A billion-barrel crude discovery in Mexico could be just the lure the country needs to boost investment from oil majors as it lacks the wherewithal to reverse years of sagging output.
At a time when global oil prices were cratering, and drillers were nervously cutting exploration funds, Mexico’s earliest auctions drew spotty interest. Since then, however, European drillers led by Italy’s Eni SpA have increasingly become involved. The find in Mexico’s shallow waters could drive added interest — and higher bids — in future auctions as the government seeks to boost production that’s fallen by a third in the past decade.
On Wednesday, Premier Oil Plc, Sierra Oil & Gas and Talos Energy LLC announced the first Mexican discovery by explorers other than state-owned Pemex in 80 years, a reservoir with an estimated 1.4 billion to 2 billion barrels. With new auctions set for the end of the year, the find promises to rev up interest in Mexico’s energy riches moving forward, said Pablo Medina, an analyst at the consulting firm Wood Mackenzie Ltd.
“Future bids will likely be more aggressive,” Medina said in a telephone interview. “This obviously increases the attention people will pay. The area contiguous to this block is going to go up in value, no question.”
About a fifth of Mexico’s public budget relies on oil revenue, with production averaging 2.15 million barrels a day last year, the lowest level in more than three decades. That drop in output, combined with lower oil prices, forced the government to cut spending, causing growth in the $1.1 trillion economy to decelerate to the slowest pace since 2013.
Oil has hovered near $45 a barrel in New York, less than half the $100-plus it reached in 2014, as global supplies remain stubbornly high. The West Texas Intermediate benchmark closed at $45.49 on Wednesday.
The Mexican government will receive a 68.99 percent profit share from every barrel produced in the block, and as much as 80 percent when considering taxes and fees over the life of the project, Sierra said in a statement. “It is of great importance for Mexico,” Mexico Oil Commissioner Juan Carlos Zepeda wrote in an emailed statement.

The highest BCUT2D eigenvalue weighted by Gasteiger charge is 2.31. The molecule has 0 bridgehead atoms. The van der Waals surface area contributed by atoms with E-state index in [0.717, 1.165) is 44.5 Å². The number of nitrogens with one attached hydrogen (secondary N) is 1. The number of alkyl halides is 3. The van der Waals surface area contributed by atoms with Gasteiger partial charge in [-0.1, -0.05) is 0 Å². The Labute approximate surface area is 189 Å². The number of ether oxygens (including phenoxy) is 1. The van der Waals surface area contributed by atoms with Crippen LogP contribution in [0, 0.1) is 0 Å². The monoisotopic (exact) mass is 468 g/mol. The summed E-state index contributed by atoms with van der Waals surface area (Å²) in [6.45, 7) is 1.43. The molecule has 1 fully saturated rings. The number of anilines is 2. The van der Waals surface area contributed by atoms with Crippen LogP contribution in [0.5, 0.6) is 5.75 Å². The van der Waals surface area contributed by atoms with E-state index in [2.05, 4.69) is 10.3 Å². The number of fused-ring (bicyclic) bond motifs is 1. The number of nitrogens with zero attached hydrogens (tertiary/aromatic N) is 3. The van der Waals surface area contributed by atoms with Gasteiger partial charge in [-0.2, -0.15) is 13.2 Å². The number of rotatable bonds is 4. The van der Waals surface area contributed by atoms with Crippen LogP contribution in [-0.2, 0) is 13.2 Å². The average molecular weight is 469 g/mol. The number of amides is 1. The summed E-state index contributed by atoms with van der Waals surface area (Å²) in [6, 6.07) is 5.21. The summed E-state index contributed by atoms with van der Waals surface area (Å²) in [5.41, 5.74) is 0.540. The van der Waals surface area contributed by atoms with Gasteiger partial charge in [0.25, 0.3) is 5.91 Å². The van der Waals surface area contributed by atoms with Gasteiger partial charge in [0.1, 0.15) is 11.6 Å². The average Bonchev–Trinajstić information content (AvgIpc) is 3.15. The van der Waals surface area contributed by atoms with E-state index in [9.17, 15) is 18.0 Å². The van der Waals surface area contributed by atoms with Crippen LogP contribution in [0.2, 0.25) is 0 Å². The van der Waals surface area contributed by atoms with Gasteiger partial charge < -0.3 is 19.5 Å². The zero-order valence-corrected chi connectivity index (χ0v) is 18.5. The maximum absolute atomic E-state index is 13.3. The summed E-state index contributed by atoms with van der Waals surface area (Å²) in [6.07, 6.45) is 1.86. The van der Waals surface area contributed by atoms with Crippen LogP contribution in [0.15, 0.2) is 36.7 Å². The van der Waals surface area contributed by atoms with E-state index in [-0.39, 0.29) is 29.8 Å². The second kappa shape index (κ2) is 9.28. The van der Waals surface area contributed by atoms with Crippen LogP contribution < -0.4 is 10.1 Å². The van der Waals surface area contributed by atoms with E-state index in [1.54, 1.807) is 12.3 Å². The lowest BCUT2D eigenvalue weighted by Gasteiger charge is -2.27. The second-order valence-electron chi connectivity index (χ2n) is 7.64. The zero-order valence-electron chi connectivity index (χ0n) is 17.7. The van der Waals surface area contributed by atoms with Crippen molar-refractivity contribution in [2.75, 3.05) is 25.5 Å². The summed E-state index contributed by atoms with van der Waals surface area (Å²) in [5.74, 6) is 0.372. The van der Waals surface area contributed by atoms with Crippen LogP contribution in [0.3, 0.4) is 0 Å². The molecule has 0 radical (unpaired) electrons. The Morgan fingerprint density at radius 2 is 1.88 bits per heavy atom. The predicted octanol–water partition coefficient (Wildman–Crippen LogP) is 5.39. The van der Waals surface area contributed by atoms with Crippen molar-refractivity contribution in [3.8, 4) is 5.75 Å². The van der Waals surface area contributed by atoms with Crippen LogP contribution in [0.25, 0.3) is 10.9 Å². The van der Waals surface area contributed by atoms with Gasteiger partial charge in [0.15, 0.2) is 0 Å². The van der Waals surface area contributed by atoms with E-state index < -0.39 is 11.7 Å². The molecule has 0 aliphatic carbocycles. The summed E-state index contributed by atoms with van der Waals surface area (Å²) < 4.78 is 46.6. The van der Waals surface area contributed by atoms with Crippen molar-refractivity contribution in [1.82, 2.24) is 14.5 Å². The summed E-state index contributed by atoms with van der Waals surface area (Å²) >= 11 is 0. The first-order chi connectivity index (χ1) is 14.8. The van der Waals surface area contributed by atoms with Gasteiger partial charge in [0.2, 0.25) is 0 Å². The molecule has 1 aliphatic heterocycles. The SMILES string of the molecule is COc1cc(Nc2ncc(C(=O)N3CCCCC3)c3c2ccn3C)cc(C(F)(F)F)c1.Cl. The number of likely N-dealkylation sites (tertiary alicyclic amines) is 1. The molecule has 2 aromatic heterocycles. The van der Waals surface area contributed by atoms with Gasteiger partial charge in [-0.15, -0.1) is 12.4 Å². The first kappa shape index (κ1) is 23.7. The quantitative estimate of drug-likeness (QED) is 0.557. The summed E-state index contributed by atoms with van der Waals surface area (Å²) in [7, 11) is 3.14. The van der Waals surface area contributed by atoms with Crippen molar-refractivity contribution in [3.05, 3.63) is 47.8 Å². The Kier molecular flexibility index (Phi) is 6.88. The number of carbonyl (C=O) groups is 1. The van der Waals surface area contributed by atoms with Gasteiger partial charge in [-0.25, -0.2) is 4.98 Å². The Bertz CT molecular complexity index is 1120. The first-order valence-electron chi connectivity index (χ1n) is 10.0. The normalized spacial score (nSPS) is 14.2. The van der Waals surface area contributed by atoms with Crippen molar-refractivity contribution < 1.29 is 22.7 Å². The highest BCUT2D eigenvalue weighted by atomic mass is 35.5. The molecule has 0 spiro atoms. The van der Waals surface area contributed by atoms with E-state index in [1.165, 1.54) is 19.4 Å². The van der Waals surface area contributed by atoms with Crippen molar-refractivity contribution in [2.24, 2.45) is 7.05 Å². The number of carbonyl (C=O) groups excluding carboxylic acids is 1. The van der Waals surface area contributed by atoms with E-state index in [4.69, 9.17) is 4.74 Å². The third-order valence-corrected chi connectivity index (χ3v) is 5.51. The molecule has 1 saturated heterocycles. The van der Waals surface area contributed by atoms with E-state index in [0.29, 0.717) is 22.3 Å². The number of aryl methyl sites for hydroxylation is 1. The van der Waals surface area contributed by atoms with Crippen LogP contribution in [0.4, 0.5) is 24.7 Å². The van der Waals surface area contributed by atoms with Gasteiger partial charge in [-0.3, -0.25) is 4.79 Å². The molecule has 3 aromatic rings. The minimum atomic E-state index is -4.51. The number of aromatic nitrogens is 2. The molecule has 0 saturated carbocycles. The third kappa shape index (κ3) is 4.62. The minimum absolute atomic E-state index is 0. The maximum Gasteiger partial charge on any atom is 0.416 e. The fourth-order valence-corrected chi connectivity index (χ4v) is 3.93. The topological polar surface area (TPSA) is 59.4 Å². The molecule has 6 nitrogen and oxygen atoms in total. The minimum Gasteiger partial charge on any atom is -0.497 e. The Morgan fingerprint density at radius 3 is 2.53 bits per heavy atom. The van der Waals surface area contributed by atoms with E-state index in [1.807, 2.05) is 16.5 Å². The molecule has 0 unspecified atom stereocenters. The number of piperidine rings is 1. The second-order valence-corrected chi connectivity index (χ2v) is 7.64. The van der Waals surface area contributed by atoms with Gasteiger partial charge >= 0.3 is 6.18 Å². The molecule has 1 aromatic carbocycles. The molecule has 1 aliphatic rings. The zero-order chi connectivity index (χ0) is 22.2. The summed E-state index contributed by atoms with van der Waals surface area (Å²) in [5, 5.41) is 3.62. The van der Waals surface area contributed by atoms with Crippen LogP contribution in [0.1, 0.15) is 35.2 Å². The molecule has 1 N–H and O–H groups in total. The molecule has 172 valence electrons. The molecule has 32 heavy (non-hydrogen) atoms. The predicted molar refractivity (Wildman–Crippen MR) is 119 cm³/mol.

President Enrique Pena Nieto embarked on an ambitious reform of the energy sector in 2013, aiming to revive flagging output at a time when oil prices were in the triple digits. The reforms, which didn’t kick in until after oil prices had fallen, involved amending the constitution to allow foreign investors into the country’s oil industry for the first time since it was nationalized in 1938.
The first auctions came in 2015, with outside investors invited to bid on fields that were previously only accessible to Pemex. Eni was one of the first oil majors to win a bid in Mexico and has stood out in the race by winning several contracts.
Since then, some of the world’s largest oil companies, including Exxon Mobil Corp., Chevron Corp., and BP Plc, signed contracts in the country. European majors Repsol SA, Royal Dutch Shell Plc, and Total SA also won leases earlier this year in shallow-water fields.
The find has “de-risked a little bit some of these shallow-water opportunities” in Mexico as it confirms that other explorers have the potential to find assets that Pemex either overlooked or couldn’t develop, said Jeremy Martin, vice president of energy and sustainability at the Institute of the Americas, speaking over the phone from La Jolla, California.
“There are a host of companies on the U.S. side of the Gulf that may now consider participating in upcoming auctions because this is a way of showing them that the process works, and can lead to a discovery,” Martin said.
The next auctions, in deep water and for shale blocks, will likely come at the end of this year or the start of 2018.
The new find will “certainly create more buzz” around the next auctions, said John Padilla, Managing Director of energy consulting firm IPD Latin America in an emailed response to questions.
The shallow field holding the find is located 37 miles (60 kilometers) offshore from the Mexican port of Dos Bocas in 546 feet (166 meters) of water and contains light oil, Premier Oil said in a statement. The discovery comes just two years after the three companies jointly won the exploration license.
In an interview on Wednesday, Premier CEO Tony Durrant listed the potential of the site at 1 billion to 1.5 billion barrels. Sierra said the primary target reservoir contains 1.4 billion to 2 billion barrels, and could extend into a neighboring block.
Mexico “took a really difficult decision for them politically after 40 years of 100 percent Pemex-ownership,” Durrant said. The opening up of the country’s industry “caught them at absolutely the worst time because of the collapse in oil prices. But to be fair to them, they persevered and they have now got very strong industry interest.”